White was not completely winning after the text, but he did have comfortable play and the slightest of material advantages. Naiditsch could not find the most challenging continuations in the struggle that followed, and Caruana simply consolidated his advantage. When Fabiano eliminated Black's h3 pawn, all hopes were lost for Black:

 

Resignation came after 32.xh3 a8 33.b5, and White's pawn is heading to b8.

Fabiano Caruana

Fabi won this tournament in 2018 | Photo: Georgios Souleidis

Meier bounces back

After losing four games in a row and finding himself alone in the cellar of the standings table, Georg Meier got a big win against none other than former world champion Vishy Anand. So far, Vishy has won two and lost two in this event, much like what he achieved in Shamkir, when he defeated Mamedyarov and Giri, but lost against Carlsen and Karjakin. Evidently, the Indian legend is still capable of beating anyone in the elite — and, at 49, he is still part of the world's top ten!

Vishy Anand, Georg Meier

Anand facing Meier's favourite defence | Photo: Georgios Souleidis

Georg played his pet Rubinstein Variation of the French Defence with Black, and Vishy went for a setup with opposite-side castling (the same one Caruana had used to take down the German two years ago in this same tournament). With both sides looking for chances to create a direct attack against the opposite king, Meier found himself with better prospects to keep advancing his army forward. He missed a first chance to strike, though:

 

Black could have played 25...b4, creating big problems for his opponent. Meier went 25...c5 instead, and pushed his b-pawn to the fourth rank four moves later. White was on the defensive and could not find the most accurate moves with the time control dangerously approaching. Eventually, the queens left the board and Black was the one pushing in a double-rook endgame. 

On move 36, Anand blundered and the game was over:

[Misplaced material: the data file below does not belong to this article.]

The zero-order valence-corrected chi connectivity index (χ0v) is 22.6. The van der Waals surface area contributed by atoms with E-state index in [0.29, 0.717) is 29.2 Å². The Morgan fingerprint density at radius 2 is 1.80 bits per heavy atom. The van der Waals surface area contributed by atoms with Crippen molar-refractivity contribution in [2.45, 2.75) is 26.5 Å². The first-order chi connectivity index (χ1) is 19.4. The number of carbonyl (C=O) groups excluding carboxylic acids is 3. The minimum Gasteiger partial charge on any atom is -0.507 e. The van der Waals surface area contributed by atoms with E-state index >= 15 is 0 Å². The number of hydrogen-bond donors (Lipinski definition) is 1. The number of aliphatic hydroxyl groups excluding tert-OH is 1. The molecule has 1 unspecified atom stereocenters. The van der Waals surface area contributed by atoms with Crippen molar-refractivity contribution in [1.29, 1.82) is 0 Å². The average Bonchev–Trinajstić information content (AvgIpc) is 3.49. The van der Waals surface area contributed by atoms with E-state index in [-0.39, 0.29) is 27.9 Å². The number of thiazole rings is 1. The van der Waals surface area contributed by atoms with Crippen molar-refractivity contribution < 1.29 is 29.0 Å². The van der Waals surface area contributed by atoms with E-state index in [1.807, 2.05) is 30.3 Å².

In order to continue fighting, Vishy needed to play 36.d1 — his 36.c2 loses a rook by force, for example, after 36...gb1 (played by Meier) 37.xc4 7b2+ 38.d3 d1+ 39.e3 e1+ 40.d4 d2+ 41.c5 xe5. White resigned after move 36.


Post-game interview with Georg Meier


Francisco Vallejo Pons and Vincent Keymer were heavily under-rated in his games against Maxime Vachier-Lagrave and Peter Svidler, respectively, but were on the better side of a draw, after getting good chances in the middlegame. 

Two days of action are still left in Baden-Baden. In Sunday's round eight, Svidler will have the white pieces against Carlsen (the Russian still has a positive score against the Norwegian in classical chess), while Fabiano Caruana will try to make the most of his game with Black against Meier. Aronian v Anand will also be one to watch.

Maxime Vachier-Lagrave

Will Vachier-Lagrave finish strongly? | Photo: Georgios Souleidis


Round-up show

Merijn van Delft recapped the action from Round 7


Standings after Round 7

 

All games

 

Links




Antonio is a freelance writer and a philologist. He is mainly interested in the links between chess and culture, primarily literature. In chess games, he skews towards endgames and positional play.
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discovery17 discovery17 4/28/2019 09:21
Svidler is a good sport for letting Magnus checkmate him
macauley macauley 4/28/2019 10:20
@Raymond Labelle - Daniel Fridman wins Grenke Open @savantKing99 - The check symbol was a typo.
savantKing99 savantKing99 4/28/2019 08:32
I don't understand this: for example, after 36...♜gb1+ (played by Meier) Because the king is then on c2. What means the '+' then? It is not check.Niels.
SermadShah SermadShah 4/28/2019 06:50
Levon's 27...e4 is a 1650-rated player like move!
VVI VVI 4/28/2019 05:56
Anand lost 2 consecutive games to much lower rated players . I can`t remember him losing this way in past few years.
Raymond Labelle Raymond Labelle 4/28/2019 03:34
Maybe a small report on the Open tournament could be interesting.
Mike Magnan Mike Magnan 4/28/2019 03:30
I read somewhere that Magnus was walking at 3!!! This guy is from another Planet
RichardEaston RichardEaston 4/28/2019 01:02
What score does Keymer need to get his last GM norm?